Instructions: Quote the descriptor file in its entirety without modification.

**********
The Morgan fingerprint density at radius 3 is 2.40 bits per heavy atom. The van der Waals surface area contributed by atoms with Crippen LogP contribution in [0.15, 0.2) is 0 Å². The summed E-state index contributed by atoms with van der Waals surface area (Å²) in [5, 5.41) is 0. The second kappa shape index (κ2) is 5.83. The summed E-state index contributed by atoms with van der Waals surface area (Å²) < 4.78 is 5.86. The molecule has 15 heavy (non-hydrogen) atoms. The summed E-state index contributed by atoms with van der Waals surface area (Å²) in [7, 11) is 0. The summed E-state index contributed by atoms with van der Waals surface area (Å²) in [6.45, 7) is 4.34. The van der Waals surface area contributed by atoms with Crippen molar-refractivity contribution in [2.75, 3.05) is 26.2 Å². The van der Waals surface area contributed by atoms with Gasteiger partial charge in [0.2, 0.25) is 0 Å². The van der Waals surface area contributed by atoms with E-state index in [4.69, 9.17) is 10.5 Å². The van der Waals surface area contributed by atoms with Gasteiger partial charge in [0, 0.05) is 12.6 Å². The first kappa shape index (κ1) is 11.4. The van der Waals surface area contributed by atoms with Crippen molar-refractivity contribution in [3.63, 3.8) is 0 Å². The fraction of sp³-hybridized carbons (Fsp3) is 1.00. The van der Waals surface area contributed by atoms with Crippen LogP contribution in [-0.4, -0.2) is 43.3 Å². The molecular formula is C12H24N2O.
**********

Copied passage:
The Morgan fingerprint density at radius 3 is 2.40 bits per heavy atom. The van der Waals surface area contributed by atoms with Crippen LogP contribution in [0.15, 0.2) is 0 Å². The summed E-state index contributed by atoms with van der Waals surface area (Å²) in [5, 5.41) is 0. The second kappa shape index (κ2) is 5.83. The summed E-state index contributed by atoms with van der Waals surface area (Å²) < 4.78 is 5.86. The molecule has 15 heavy (non-hydrogen) atoms. The summed E-state index contributed by atoms with van der Waals surface area (Å²) in [7, 11) is 0. The summed E-state index contributed by atoms with van der Waals surface area (Å²) in [6.45, 7) is 4.34. The van der Waals surface area contributed by atoms with Crippen molar-refractivity contribution in [2.75, 3.05) is 26.2 Å². The van der Waals surface area contributed by atoms with Gasteiger partial charge in [0.2, 0.25) is 0 Å². The van der Waals surface area contributed by atoms with E-state index in [4.69, 9.17) is 10.5 Å². The van der Waals surface area contributed by atoms with Gasteiger partial charge in [0, 0.05) is 12.6 Å². The first kappa shape index (κ1) is 11.4. The van der Waals surface area contributed by atoms with Crippen molar-refractivity contribution in [3.63, 3.8) is 0 Å². The fraction of sp³-hybridized carbons (Fsp3) is 1.00. The van der Waals surface area contributed by atoms with Crippen LogP contribution in [-0.4, -0.2) is 43.3 Å². The molecular formula is C12H24N2O.